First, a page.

Watch Out for the Threat of a Blackleg Outbreak

Learn how the weather can impact clostridial diseases and what you can do to keep your herd protected 


DULUTH, Ga. — From blizzards to torrential flooding, dramatic weather continues to challenge cattle producers. There are many things to worry about when the weather is bad, but there’s a threat that may not be top of mind — blackleg. 


“Blackleg can occur after flooding, and sometimes we’ve even seen outbreaks of blackleg after dirt work or excavating has been done on the farm,” remarked Daniel Cummings, DVM, Boehringer Ingelheim. “The clostridial spores will rise to the top of the soil, and then we get an increased risk of animals ingesting those infective spores.” Dr. Cummings noted that outbreaks can also occur after prolonged dry spells followed by heavy rainfall.


Figure 1. The graph above shows the path of clostridial spores, from the soil to infection of the animal.


Clinical signs of blackleg include fever, depression, tremoring or even loss of appetite. According to Dr. Cummings, these signs are difficult to identify and, oftentimes, are not observed within a herd. Many times, the first sign of disease is acute or sudden death of cattle.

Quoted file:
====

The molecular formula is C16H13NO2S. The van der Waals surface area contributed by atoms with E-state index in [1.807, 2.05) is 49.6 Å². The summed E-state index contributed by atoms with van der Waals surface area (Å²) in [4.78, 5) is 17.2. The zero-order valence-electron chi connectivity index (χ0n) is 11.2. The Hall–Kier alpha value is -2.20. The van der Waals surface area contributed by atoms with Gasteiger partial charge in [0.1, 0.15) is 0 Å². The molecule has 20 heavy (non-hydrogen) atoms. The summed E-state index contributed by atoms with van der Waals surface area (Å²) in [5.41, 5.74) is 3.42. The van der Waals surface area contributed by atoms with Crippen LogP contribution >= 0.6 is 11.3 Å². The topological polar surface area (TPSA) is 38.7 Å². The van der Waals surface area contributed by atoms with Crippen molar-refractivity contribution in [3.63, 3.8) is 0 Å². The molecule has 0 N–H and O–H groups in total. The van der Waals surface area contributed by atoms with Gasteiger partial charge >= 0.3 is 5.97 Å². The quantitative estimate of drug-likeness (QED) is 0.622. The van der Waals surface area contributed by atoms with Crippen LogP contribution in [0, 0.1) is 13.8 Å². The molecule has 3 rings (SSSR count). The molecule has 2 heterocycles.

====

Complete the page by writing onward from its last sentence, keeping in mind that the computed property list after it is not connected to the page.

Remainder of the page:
“Most of the time, blackleg affects well-conditioned or well-nourished cattle ranging from ages 6 to 18 months,” commented Dr. Cummings.


Finding a successful treatment for blackleg is rare, so taking preventive measures is critical.3 “We rely heavily on prevention through vaccination, however, this year we haven’t vaccinated cattle as we normally would, according to the herd health calendar, due to weather challenges,” remarked Dr. Cummings. “I think this may be a contributing factor as to why we’re seeing an increase in blackleg cases.”


To protect against blackleg and other fatal clostridial diseases, Dr. Cummings recommends vaccinating with a single dose, seven-way clostridium vaccine. 


“The clostridium vaccines are very effective because they stimulate an adequate immune response to protect against blackleg,” stated Dr. Cummings. “Blackleg is one of the few diseases in cattle that can be prevented, quite well, with vaccination, because our vaccines are considered to be highly effective and safe.”


If a producer experiences, or suspects, blackleg disease in their herd triggered by factors that may include flooding, dirt excavation or extreme weather conditions, the first step should be contacting their veterinarian. Working with a veterinarian will help determine the most effective vaccine protocol to improve overall herd health.

Source: Boehringer Ingelheim